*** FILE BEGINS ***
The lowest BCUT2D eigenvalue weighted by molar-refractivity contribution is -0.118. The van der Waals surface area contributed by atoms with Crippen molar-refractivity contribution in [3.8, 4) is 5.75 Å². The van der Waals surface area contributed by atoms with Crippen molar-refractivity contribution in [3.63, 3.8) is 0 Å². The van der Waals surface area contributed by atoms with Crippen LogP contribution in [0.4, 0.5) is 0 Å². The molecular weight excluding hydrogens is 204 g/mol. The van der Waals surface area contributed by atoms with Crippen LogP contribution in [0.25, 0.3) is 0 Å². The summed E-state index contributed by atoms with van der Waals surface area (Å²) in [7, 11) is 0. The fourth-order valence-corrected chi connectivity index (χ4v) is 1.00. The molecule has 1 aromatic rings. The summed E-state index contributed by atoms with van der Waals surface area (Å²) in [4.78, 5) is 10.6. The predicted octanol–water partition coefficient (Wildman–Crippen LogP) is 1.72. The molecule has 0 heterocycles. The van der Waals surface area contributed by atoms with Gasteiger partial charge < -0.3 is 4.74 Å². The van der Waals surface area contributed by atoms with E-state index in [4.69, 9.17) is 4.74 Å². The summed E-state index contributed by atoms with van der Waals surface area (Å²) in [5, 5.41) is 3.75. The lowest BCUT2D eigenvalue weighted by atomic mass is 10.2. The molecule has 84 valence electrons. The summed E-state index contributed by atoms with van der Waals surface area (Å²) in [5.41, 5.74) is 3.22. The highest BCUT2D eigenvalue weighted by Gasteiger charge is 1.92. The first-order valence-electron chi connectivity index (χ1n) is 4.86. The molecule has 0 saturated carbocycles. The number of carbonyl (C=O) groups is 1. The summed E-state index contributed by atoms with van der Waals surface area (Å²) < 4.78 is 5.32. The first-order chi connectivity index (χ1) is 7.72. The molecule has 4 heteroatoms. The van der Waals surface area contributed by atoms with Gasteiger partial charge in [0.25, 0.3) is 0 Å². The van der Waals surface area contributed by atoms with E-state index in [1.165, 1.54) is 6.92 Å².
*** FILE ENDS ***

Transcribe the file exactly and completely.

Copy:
The lowest BCUT2D eigenvalue weighted by molar-refractivity contribution is -0.118. The van der Waals surface area contributed by atoms with Crippen molar-refractivity contribution in [3.8, 4) is 5.75 Å². The van der Waals surface area contributed by atoms with Crippen molar-refractivity contribution in [3.63, 3.8) is 0 Å². The van der Waals surface area contributed by atoms with Crippen LogP contribution in [0.4, 0.5) is 0 Å². The molecular weight excluding hydrogens is 204 g/mol. The van der Waals surface area contributed by atoms with Crippen LogP contribution in [0.25, 0.3) is 0 Å². The summed E-state index contributed by atoms with van der Waals surface area (Å²) in [7, 11) is 0. The fourth-order valence-corrected chi connectivity index (χ4v) is 1.00. The molecule has 1 aromatic rings. The summed E-state index contributed by atoms with van der Waals surface area (Å²) in [4.78, 5) is 10.6. The predicted octanol–water partition coefficient (Wildman–Crippen LogP) is 1.72. The molecule has 0 heterocycles. The van der Waals surface area contributed by atoms with Gasteiger partial charge < -0.3 is 4.74 Å². The van der Waals surface area contributed by atoms with E-state index in [4.69, 9.17) is 4.74 Å². The summed E-state index contributed by atoms with van der Waals surface area (Å²) in [5, 5.41) is 3.75. The lowest BCUT2D eigenvalue weighted by atomic mass is 10.2. The molecule has 84 valence electrons. The summed E-state index contributed by atoms with van der Waals surface area (Å²) in [5.41, 5.74) is 3.22. The highest BCUT2D eigenvalue weighted by Gasteiger charge is 1.92. The first-order valence-electron chi connectivity index (χ1n) is 4.86. The molecule has 0 saturated carbocycles. The number of carbonyl (C=O) groups is 1. The summed E-state index contributed by atoms with van der Waals surface area (Å²) < 4.78 is 5.32. The first-order chi connectivity index (χ1) is 7.72. The molecule has 4 heteroatoms. The van der Waals surface area contributed by atoms with Gasteiger partial charge in [0.25, 0.3) is 0 Å². The van der Waals surface area contributed by atoms with E-state index in [1.165, 1.54) is 6.92 Å².